What to Bring:
The key to comfort on this trek, as with most in the Andes, is successfully layering. This means having on a few different pieces of clothing that allow you to quickly and easily adjusts as the temperature swings here in the mountains can be extreme, mostly depending on whether the sun is shining or not. We recommend long sleeve breathable fabric shirts, lightweight long pants, and an outside shell that doubles as both a windbreaker and rain jacket. Throw in a thermal shirt in the backpack and you will be ready for any temperature you will encounter. We recommend bringing several extra pairs of socks and underwear, as they don’t weigh much you can wear new ones every day. As your hiking pants will get dirt anyway within minutes of walking, many trekkers use the same pants every day but change out everything else. You do need to pack reasonably light as everything must be carried in my mule. Finally, don’t forget a comfortable pair of sleeping pants, cotton shirt, and sandals that you can keep clean and wear everynight at camp.
Here below is a more specific list of what to bring, please ask if you have any questions.
Footwear - Your footwear choice is critical to your comfort on this trek so choose carefully. lightweight hiking shoes are best, boots are not recommended. Running/trail shoes can be worn but only if you have experience walking long distances in them through steep up and down terrain. The most important thing is that whatever you bring to walk in, it should be comfortable and well broken in.
Socks - bring wicking and/or woolen socks, two to four pair depending on preference and season. Bring an extra pair or two of regular cotton socks for lounging at camp.
Pants - comfortable trekking pants (the type that zip off into shorts make a good choice), two pair Also a pair of comfortable pants for camping at night and a pair of shorts (optional)
Shirts - we recommend a long sleeve, lightweight breathable shirt for the majority of your trekking time, to protect you from sun and insects. One or two long sleeve warmer, thermal type shirts should be brought along with one or two short sleeve shirts for camp or when it is really warm.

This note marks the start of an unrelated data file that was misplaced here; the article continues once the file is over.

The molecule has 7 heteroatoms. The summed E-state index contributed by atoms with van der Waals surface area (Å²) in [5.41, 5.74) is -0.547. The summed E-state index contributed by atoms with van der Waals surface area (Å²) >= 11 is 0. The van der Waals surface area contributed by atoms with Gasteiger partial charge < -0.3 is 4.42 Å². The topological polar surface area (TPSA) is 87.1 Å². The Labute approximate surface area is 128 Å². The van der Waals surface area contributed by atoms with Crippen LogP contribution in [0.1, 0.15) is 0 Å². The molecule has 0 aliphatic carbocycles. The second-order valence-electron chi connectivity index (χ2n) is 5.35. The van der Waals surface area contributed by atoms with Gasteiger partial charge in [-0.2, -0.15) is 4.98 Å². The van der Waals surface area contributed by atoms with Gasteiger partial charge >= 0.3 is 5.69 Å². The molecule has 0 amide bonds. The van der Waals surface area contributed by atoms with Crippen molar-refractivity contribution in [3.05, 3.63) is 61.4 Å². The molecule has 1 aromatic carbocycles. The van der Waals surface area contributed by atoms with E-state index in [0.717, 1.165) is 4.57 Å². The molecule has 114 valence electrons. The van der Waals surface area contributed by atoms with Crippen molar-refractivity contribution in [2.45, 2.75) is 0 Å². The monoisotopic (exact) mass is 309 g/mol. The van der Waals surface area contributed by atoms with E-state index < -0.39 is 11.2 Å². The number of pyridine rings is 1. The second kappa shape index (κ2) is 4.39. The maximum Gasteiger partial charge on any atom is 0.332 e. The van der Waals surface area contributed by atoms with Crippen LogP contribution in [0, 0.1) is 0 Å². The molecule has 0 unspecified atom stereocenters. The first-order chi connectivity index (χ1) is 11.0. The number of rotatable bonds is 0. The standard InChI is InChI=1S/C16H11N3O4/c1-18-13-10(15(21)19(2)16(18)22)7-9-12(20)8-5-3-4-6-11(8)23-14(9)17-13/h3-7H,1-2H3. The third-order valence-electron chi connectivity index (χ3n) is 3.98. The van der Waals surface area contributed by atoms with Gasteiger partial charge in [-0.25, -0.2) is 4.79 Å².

Hats - a large, wide brimmed hat to protect you from sun and rain is one of the most important things to have and take care to remember to bring one. A second fleece hat for warmth is also recommended for the cool mornings and evenings.
Gloves - or mittens, especially if your fingers and hands get cold easily. There are some cacti on this trek, and along with the strong sun many of our guides wear a light weight pair of gloves while trekking.
Sunglasses - depending on personal preference, bring an extra pair if your eyes are sensitive to sunlight in case the first pair is lost or broken.
Sunblock - we think 30SPF is the minimum and we use 40 to 50.
Lip Balm - with additional SPF protection
Mosquito Repellent - bring any brand that you prefer
Headlamp - with spare batteries, this is a must bring accessory
Blister kit - our guides carry one as well, but never a bad idea to have along with you
Batteries - extra for your camera and other electronic accessories. No electric outlets are available during this trek and batteries are not likely to be available for purchase
Soap - a biodegrable brand is requested to protect our environment
Towel - quick drying type preferred, can bring both a shower towel as well as a small personal hand towel
Toiletries - per personal preference
Medicines - bring all prescription pills needed, there are no medical supplies available on this trek. Bring also any personal hygiene items, contraception, feminine products, contact lens solution, etc. Also recommended is a small bottle of ibuprofen tablets to alleviate muscle soreness and swelling